Los Angeles Times
April 19, 2003

Going Backwards
Bush Weighs Endangered Species Delay
by Elizabeth Shogren
WASHINGTON -- The Bush administration is considering asking the courts for more time to protect 24 endangered species, a strategy that has outraged some environmental groups.
Environmental activists charge that Interior Secretary Gale A. Norton created the budgetary crisis by failing to request adequate funds from Congress to do the work the courts had ordered.

An internal U.S. Fish and Wildlife Service document obtained by The Times lists 24 court-ordered actions -- either proposing or designating critical habitats -- that the agency does not expect it will complete by deadlines this fall. It is considering requesting extensions from the courts.

In designated critical habitats, the government must consider the endangered species' needs before deciding to permit development. Developers, loggers and other groups have long complained that government regulations unreasonably hamper their projects.

Some environmentalists say the administration's tentative plan to seek more time to comply with the 24 court orders amounts to an attempt to avoid having to curtail commercial activity on essential land for species' survival.

It is no coincidence, they say, that the Fish and Wildlife Service's list includes many of the most controversial habitat designations, some of which have already been litigated several times.

"That shows a blatant disregard for the judiciary," said Bill Snape, legal director for Defenders of Wildlife, a national environmental group.

Species on the list, which is not final, include the Canada lynx (which lives in the northern tier of states), the bull trout (the Pacific Northwest, extending to Northern California) and the southwestern willow flycatcher (California and six other states). Many of the other species also live in California.

Officials in the Interior Department, the bureaucratic home of the Fish and Wildlife Service, say the list merely reflects the agency's inadequate budget. And they have the sympathy of Jamie Clark, who directed the Fish and Wildlife Service in the Clinton administration.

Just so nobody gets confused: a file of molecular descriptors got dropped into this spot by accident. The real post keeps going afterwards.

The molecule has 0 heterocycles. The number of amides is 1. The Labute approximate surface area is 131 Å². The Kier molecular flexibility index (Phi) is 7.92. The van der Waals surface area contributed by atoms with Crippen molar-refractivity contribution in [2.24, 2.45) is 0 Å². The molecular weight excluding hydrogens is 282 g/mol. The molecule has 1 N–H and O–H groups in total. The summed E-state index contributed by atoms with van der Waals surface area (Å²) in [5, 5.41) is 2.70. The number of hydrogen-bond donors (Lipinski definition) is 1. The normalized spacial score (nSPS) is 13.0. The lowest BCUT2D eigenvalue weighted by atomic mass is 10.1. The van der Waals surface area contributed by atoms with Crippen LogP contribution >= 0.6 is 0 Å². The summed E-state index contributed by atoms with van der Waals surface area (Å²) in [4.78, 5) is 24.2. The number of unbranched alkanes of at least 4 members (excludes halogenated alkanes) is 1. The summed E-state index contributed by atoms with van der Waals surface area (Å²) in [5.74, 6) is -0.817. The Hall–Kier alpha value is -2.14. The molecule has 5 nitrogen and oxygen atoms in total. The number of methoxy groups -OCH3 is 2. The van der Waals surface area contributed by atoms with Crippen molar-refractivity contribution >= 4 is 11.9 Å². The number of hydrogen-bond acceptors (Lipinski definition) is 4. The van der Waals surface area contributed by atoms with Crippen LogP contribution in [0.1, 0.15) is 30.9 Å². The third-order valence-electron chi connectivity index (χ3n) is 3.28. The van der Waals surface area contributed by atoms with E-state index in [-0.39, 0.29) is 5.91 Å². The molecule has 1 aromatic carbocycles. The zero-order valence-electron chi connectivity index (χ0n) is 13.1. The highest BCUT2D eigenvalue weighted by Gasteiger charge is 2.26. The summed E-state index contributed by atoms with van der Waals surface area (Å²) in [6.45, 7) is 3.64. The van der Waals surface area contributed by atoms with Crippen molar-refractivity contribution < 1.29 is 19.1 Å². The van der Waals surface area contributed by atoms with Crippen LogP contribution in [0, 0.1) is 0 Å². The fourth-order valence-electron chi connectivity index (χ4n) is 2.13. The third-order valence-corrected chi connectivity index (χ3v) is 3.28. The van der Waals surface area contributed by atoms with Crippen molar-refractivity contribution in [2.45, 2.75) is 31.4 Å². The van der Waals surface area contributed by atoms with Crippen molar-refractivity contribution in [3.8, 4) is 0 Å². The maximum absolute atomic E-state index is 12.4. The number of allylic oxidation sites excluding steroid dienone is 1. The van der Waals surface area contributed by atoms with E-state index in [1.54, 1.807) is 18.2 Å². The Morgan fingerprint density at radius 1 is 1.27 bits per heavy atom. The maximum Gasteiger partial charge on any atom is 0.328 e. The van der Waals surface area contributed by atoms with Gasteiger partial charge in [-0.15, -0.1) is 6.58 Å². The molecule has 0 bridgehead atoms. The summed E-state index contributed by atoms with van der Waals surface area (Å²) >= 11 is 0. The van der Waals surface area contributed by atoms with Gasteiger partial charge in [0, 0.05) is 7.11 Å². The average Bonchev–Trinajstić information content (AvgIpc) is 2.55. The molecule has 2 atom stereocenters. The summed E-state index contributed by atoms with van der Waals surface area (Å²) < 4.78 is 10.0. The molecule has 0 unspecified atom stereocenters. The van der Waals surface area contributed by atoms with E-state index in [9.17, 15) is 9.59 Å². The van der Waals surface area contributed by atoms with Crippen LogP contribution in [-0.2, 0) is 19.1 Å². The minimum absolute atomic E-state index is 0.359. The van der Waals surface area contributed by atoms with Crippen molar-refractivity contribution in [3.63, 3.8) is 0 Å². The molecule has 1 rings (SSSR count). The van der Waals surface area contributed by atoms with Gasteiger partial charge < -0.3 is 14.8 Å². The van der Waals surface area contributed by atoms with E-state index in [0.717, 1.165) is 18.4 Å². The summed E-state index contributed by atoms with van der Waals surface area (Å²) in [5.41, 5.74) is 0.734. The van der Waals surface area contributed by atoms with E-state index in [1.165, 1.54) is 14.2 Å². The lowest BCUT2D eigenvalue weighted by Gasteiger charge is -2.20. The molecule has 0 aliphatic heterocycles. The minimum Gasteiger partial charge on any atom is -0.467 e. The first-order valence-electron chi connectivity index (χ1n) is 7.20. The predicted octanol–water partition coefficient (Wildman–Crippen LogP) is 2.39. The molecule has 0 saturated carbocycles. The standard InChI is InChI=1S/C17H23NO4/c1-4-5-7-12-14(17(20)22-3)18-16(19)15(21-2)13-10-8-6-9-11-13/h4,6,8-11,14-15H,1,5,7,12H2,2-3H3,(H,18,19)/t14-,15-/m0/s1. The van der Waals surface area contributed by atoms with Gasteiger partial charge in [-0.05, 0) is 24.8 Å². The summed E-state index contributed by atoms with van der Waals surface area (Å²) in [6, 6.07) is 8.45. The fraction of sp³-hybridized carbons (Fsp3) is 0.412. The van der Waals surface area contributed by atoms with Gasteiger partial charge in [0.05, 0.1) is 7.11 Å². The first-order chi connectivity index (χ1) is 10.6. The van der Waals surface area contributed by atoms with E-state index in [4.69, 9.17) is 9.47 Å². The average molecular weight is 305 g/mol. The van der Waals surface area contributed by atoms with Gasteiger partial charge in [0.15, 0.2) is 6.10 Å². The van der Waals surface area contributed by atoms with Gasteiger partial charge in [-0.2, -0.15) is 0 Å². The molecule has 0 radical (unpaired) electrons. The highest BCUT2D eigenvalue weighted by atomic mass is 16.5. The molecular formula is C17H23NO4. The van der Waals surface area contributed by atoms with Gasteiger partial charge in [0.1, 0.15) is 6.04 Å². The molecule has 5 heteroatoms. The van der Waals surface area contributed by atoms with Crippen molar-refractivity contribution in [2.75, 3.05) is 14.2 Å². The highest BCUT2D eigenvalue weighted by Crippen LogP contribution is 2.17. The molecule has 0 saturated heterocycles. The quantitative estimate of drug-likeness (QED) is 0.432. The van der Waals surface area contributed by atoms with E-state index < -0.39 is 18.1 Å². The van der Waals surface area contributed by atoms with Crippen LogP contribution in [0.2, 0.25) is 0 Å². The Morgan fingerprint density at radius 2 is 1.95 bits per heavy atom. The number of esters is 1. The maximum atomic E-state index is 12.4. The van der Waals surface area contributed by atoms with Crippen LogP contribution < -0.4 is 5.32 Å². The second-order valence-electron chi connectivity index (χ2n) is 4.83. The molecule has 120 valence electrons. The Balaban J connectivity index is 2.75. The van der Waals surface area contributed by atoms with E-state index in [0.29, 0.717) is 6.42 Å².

"The fact that they're asking for extensions is not a surprise at all to me," said Clark, vice president of the National Wildlife Federation. "I am sure that they're financially strapped."

Clark agreed with Bush administration officials that the problem stemmed from excessive litigation over critical habitat designations. Like Bush officials, she complained that endless lawsuits required government biologists to spend too much time designating critical habitat for the species -- a complicated and expensive process -- and too little time listing new species.

The Bush administration argues that the critical habitat designations are a waste of time because other parts of the Endangered Species Act adequately protect the species and their habitats.

"It sucks up a lot of government resources, causes a lot of social angst and economic upheaval," said Craig Manson, assistant Interior secretary for fish, wildlife and parks. "But in terms of real conservation benefit, it's just about nil."

The court orders take up so much time and money, he said, that federal biologists have no time to focus on listing species that they believe most need protection.

"As of today, we have no capacity to carry out any discretionary actions because ... [the] budget is committed to court orders through fiscal 2008," Manson said.

Some environmental activists charge that Interior Secretary Gale A. Norton created the budgetary crisis by failing to request adequate funds from Congress to do the work the courts had ordered.

"She engineered it; she wants a budget crisis," said Kieran Suckling, executive director of the Center for Biological Diversity, which is responsible for many of the environmental lawsuits. "Look at the species involved: These are very, very important species whose habitat protection would have the greatest impact on industry -- that's why Bush has singled them out."

Many of the species on the Bush administration's tentative list have storied legal histories.

For the endangered southwestern willow flycatcher, the Fish and Wildlife Service in 1997 designated 599 miles of stream and river beds across California and six other states as critical habitat in response to a court order resulting from a lawsuit filed by an environmental group.

The New Mexico Cattle Growers Assn. sued the government, complaining that fencing erected to protect the habitat of the petite bird was making it difficult for their cattle to get to water and grazing land, thus forcing ranchers to decrease their herds.

The association won the lawsuit two years ago, and the agency was ordered to withdraw the critical habitat designation while it was reconsidered. The Fish and Wildlife Service has yet to propose a new habitat designation, and the flycatcher was on the list of species being considered for seeking court extensions.

The National Home Builders Assn. filed a similar lawsuit contesting the critical habitat designated in the Tucson area to protect the pygmy owl. Rather than waiting for a judge to rule, the Bush administration agreed with the builders' complaint, withdrew the critical habitat designation and Fish and Wildlife began developing a new plan.
The new proposal, to designate 1.2 million acres of private and public land for critical habitat, was completed in November but the designation process is not complete. It is among the cases for which the Fish and Wildlife Service is considering requesting more time.